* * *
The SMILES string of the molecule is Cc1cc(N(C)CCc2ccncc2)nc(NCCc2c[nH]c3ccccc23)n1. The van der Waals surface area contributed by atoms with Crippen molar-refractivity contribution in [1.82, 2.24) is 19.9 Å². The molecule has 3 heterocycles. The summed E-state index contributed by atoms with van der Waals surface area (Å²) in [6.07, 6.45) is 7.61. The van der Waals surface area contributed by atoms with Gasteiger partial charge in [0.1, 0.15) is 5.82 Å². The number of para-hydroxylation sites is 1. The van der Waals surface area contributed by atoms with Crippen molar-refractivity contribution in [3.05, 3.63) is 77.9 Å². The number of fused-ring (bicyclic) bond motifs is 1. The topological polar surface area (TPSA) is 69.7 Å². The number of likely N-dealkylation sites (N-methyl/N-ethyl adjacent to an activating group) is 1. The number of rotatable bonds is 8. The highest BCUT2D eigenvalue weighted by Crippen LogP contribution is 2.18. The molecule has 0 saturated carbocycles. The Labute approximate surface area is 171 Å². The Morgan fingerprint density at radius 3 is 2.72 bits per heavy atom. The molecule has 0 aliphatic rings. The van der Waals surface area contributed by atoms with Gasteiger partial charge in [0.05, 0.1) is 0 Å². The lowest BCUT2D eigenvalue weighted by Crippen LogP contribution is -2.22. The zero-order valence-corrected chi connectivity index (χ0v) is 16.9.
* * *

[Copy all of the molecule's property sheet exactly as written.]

The SMILES string of the molecule is Cc1cc(N(C)CCc2ccncc2)nc(NCCc2c[nH]c3ccccc23)n1. The van der Waals surface area contributed by atoms with Crippen molar-refractivity contribution in [1.82, 2.24) is 19.9 Å². The molecule has 3 heterocycles. The summed E-state index contributed by atoms with van der Waals surface area (Å²) in [6.07, 6.45) is 7.61. The van der Waals surface area contributed by atoms with Gasteiger partial charge in [0.1, 0.15) is 5.82 Å². The number of para-hydroxylation sites is 1. The van der Waals surface area contributed by atoms with Crippen molar-refractivity contribution in [3.05, 3.63) is 77.9 Å². The number of fused-ring (bicyclic) bond motifs is 1. The topological polar surface area (TPSA) is 69.7 Å². The number of likely N-dealkylation sites (N-methyl/N-ethyl adjacent to an activating group) is 1. The number of rotatable bonds is 8. The highest BCUT2D eigenvalue weighted by Crippen LogP contribution is 2.18. The molecule has 0 saturated carbocycles. The Labute approximate surface area is 171 Å². The Morgan fingerprint density at radius 3 is 2.72 bits per heavy atom. The molecule has 0 aliphatic rings. The van der Waals surface area contributed by atoms with Gasteiger partial charge in [0.05, 0.1) is 0 Å². The lowest BCUT2D eigenvalue weighted by Crippen LogP contribution is -2.22. The zero-order valence-corrected chi connectivity index (χ0v) is 16.9.